out the menu after already having one beer I noticed somrhing that caught my interest. Schneider Hopfenweisse, a wheat with 8.6% alc and American hops. Correct, it tastes like a wheat IPA. Denny, even you would like it. The percievef bitterness is that of a regular wheat but it has the full taste and aroma of C hops. None of the clove though. I think that would have fought the hops anyway.

I'll have to post pics when I'm back.

BTW, they put it on the menu just yesterday.


All Grain Brewing / Re: Length of decoction boil for bock
« on: November 08, 2009, 06:15:57 PM »
You don't have to brew a side-by-side on the same day or weekend. It's nice if you can, but if you can control lots of the process parameters you can brew "side-by-sided" one or two weeks apart. That's what I do. The most difficult factor to control might be yeast. But you can use dry yeast for that.


Equipment and Software / Re: RO system Qs
« on: November 07, 2009, 08:15:08 PM »
Maybe look into another way to remove the carbonate fromyour water. A link to get you started.

I was about to suggest something like this as well. Lime treatment to precipitate temporary hardness (which is mostly CaCO3) seems to me the most economical way of getting softer water on a larger scale. I have an RO system now, but If I were to brew substantially larger batches that 5 gal I'd look into integrating lime treatment into my brewing. You can use simple alkalinity and hardness tests they sell in aquarium stores to check the results.


All Grain Brewing / Re: Length of decoction boil for bock
« on: November 07, 2009, 08:09:52 PM »
I never go longer than 45 min. Not because I have data that it stops making a difference, but because any longer seems too long.


The Pub / Look what I get when I browse the new site on my iPod
« on: November 06, 2009, 01:01:35 PM »

The forum limits images to 200x300, here is full resolution pic: link


Extract/Partial Mash Brewing / Re: Extract and DMS
« on: November 06, 2009, 11:46:35 AM »
Does someone know why that is? I.e. is the amount of late addition extract too little or is the amount of DMS precursor in malt very low to begin with?

I don’t say that it shouldn’t work. I’m just curious is anyone has some additional insight.


All Grain Brewing / Re: New to all-grain brewing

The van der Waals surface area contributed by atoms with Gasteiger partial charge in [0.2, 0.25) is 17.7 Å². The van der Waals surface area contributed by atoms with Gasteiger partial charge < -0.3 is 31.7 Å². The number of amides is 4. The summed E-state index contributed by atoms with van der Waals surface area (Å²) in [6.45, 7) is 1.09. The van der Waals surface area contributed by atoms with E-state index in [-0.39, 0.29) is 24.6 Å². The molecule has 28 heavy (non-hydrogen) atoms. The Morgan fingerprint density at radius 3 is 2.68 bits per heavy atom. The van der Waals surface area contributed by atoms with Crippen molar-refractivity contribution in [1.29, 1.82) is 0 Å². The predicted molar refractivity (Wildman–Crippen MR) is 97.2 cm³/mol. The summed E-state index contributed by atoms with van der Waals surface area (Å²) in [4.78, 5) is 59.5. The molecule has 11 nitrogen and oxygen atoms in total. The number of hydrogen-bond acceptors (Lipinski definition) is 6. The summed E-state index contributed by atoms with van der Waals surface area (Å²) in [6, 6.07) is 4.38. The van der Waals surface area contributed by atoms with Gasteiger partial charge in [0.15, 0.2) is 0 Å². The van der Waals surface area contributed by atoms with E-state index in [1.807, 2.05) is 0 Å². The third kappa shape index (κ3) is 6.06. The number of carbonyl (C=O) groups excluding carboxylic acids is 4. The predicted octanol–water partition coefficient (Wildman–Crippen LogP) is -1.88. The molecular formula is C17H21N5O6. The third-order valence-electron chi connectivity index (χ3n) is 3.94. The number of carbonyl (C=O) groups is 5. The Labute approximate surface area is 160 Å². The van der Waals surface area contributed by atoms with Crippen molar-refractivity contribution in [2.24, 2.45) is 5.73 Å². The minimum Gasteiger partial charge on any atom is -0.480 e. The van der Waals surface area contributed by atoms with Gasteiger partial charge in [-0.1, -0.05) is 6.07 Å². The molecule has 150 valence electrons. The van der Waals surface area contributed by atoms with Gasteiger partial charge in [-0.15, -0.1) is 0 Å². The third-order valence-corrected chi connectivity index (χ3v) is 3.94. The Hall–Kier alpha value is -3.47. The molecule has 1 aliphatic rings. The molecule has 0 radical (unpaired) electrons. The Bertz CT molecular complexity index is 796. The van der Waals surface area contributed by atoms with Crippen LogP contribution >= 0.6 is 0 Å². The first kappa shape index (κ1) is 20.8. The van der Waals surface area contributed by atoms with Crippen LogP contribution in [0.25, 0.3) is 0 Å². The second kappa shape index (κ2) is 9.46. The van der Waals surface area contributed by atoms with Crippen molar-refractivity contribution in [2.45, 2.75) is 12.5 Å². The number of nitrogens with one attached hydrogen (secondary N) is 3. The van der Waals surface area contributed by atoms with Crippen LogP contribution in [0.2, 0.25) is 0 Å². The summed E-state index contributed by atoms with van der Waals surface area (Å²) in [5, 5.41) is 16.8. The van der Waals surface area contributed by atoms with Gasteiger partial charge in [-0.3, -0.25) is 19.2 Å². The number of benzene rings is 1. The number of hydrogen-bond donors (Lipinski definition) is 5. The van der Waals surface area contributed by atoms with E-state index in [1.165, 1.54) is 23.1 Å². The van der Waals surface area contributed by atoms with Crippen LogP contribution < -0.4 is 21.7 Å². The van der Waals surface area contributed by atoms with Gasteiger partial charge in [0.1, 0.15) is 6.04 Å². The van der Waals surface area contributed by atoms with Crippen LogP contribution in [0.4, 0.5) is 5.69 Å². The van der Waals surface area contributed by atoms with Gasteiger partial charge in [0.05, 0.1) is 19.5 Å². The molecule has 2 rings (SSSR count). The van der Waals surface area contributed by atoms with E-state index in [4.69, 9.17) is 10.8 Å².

« on: November 05, 2009, 01:44:43 PM »
Try blankets and/or sleeping bags first. I assume that this is what you have at home and that you would have to buy styrofoam. I cover my mash kettle with blankets for the rests. I also suggest going with a thinner (1.5-2.0 qt/lb) mash since that will increase the amount of water in the mash and with it its ability to hold the temperature. Aside from that, thin mashes are also easier to work with.


Equipment and Software / Re: How do you brew?
« on: November 05, 2009, 08:04:32 AM »
As it is with many brewers, my brewing has evolved over the years. I actually moved back inside.

These days I mash in my 30qt turkey fryer pot on an electric stove. By doing so I can easily run step mashes (Hochkurz, i.e. 63 C –> 70 C –> 76 C, is my favorite) and don’t have to worry about getting the strike water temp just right. I have been able to do back-to-back batches with only 1% wort fermentability difference. I only have to stir during heating and rest the mash wrapped in blankets during the rests. I then use my old MLT as just LT and batch sparge.

Boiling is done in the same 30qt pot on the deck.

Brewing inside allows me to brew at night (I can easily start at 7 and pitch by midnight which includes a pretty long whirlpool rest in ice water) and watch the kids.


Up at the top, under your name, do the Unread and Replies links get you close?

That's it. I know they were hiding somewhere with a diffrent name.
Thanks, Drew.

But I think an “Admin” forum would still be useful. Otherwise this forum would be the closest fit for maintenance and usage related issues.



Yeast and Fermentation / Re: Yeast and Zip Lock baggies
« on: November 04, 2009, 04:23:09 PM »
Any issues with the baggies blowing up from residual fermentation?